Pros

  • Highly effective access control, supporting complex relations, scopes, and roles.

Cons

  • Everything is handled via highly customizable middlewares. While this is a huge benefit, it also means that out of the box Spikenail is customized for “everything”, and as such, needs to be changed and molded to what you want it to be.

Installation

Spikenail can be installed using the following code:

Vulcan

Vulcan is, in essence, a full-stack solution that combines React and GraphQL in Meteor. While this has the obvious benefit of delivering on that functionality within Meteor, it does have the significant caveat that you’re essentially making the design choice to stick with Meteor. Due to that, don’t adopt Vulcan unless you want to stick with that option, as changing later down the road will be expensive, time-consuming, and complex.

Pros

  • A complete, full-stack solution.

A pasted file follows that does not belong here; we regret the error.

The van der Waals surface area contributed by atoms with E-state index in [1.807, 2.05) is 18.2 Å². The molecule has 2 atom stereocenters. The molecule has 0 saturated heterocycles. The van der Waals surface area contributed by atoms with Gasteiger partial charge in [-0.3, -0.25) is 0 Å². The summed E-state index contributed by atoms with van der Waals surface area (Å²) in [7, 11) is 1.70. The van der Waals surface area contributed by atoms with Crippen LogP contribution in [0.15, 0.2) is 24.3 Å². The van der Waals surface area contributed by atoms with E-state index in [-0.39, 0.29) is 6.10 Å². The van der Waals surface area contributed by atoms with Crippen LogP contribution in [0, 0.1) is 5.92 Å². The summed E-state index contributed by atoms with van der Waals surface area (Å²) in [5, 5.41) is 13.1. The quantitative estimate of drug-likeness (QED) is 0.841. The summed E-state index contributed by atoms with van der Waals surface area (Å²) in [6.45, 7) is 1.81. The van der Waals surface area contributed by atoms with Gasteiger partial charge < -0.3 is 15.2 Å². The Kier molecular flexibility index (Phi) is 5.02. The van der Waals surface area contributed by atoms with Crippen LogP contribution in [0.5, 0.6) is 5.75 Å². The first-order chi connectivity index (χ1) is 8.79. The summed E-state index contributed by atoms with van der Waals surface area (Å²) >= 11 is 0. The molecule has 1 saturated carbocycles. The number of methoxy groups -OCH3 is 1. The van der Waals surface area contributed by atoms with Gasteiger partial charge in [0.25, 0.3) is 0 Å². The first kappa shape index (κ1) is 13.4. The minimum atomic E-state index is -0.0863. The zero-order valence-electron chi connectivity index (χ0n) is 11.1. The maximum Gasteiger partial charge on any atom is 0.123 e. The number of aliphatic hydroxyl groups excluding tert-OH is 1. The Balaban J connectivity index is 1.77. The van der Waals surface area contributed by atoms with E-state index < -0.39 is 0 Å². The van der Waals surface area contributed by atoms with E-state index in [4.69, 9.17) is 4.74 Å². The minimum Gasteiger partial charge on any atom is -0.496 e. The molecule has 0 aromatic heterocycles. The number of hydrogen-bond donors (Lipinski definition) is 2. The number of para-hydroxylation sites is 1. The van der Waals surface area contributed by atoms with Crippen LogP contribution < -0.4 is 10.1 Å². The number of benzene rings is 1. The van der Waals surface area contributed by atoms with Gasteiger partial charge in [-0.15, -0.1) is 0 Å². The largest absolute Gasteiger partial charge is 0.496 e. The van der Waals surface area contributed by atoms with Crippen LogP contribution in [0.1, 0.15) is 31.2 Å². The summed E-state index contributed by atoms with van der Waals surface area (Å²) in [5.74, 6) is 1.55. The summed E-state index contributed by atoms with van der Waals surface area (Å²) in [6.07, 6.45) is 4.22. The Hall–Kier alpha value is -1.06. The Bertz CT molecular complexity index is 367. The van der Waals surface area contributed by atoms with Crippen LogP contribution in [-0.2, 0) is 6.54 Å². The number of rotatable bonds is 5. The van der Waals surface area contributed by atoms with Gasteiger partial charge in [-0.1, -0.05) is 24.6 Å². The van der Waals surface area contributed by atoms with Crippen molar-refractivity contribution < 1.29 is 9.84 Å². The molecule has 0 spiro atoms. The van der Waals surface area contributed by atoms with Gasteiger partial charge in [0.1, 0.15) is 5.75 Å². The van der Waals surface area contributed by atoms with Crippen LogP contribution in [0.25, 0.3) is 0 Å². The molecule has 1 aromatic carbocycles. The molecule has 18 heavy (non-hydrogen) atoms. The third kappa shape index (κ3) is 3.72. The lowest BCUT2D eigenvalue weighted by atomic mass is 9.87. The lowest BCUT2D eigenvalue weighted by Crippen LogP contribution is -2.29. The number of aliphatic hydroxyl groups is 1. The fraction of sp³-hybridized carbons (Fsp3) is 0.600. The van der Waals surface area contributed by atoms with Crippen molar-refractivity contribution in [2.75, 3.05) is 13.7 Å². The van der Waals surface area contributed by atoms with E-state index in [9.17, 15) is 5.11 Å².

Cons

  • Requires “buy-in” for the Meteor environment, and as such, is not a great choice for implementations outside of this relatively limited field.

Installation

Vulcan can be installed using the following code:

Conclusion

This list is only meant to be an introduction to many of these frameworks. That being said, this list does begin to paint a picture of what the GraphQL landscape has to offer, and what frameworks can be utilized to leverage code provisions for better caching, extensible functionality, and more.

What is your favorite framework? Let us know in the comments below!

Kristopher Sandoval

About Kristopher Sandoval

Kristopher is a web developer and author who writes on security and business. He has been writing articles for Nordic APIs since 2015.